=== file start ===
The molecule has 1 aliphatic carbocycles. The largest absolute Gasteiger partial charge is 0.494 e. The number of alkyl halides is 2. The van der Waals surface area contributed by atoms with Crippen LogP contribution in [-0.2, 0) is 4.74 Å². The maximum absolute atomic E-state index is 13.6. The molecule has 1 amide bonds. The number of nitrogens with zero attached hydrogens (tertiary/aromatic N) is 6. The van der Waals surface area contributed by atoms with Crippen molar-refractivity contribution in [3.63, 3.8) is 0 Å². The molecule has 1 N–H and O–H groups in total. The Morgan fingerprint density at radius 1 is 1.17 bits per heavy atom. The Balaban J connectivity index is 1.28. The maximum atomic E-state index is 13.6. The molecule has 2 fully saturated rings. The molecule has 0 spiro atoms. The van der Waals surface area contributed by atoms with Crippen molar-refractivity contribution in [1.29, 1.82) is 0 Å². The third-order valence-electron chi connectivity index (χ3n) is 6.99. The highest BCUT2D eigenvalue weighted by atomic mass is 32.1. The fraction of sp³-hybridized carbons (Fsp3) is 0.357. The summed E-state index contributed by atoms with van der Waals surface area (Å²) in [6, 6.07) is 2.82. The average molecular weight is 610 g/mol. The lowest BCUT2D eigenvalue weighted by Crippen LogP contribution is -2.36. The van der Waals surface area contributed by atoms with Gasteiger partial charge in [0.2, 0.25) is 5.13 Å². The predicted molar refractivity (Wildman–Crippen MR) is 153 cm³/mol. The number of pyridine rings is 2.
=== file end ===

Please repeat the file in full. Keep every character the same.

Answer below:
The molecule has 1 aliphatic carbocycles. The largest absolute Gasteiger partial charge is 0.494 e. The number of alkyl halides is 2. The van der Waals surface area contributed by atoms with Crippen LogP contribution in [-0.2, 0) is 4.74 Å². The maximum absolute atomic E-state index is 13.6. The molecule has 1 amide bonds. The number of nitrogens with zero attached hydrogens (tertiary/aromatic N) is 6. The van der Waals surface area contributed by atoms with Crippen molar-refractivity contribution in [3.63, 3.8) is 0 Å². The molecule has 1 N–H and O–H groups in total. The Morgan fingerprint density at radius 1 is 1.17 bits per heavy atom. The Balaban J connectivity index is 1.28. The maximum atomic E-state index is 13.6. The molecule has 2 fully saturated rings. The molecule has 0 spiro atoms. The van der Waals surface area contributed by atoms with Crippen molar-refractivity contribution in [1.29, 1.82) is 0 Å². The third-order valence-electron chi connectivity index (χ3n) is 6.99. The highest BCUT2D eigenvalue weighted by atomic mass is 32.1. The fraction of sp³-hybridized carbons (Fsp3) is 0.357. The summed E-state index contributed by atoms with van der Waals surface area (Å²) in [6, 6.07) is 2.82. The average molecular weight is 610 g/mol. The lowest BCUT2D eigenvalue weighted by Crippen LogP contribution is -2.36. The van der Waals surface area contributed by atoms with Gasteiger partial charge in [0.2, 0.25) is 5.13 Å². The predicted molar refractivity (Wildman–Crippen MR) is 153 cm³/mol. The number of pyridine rings is 2.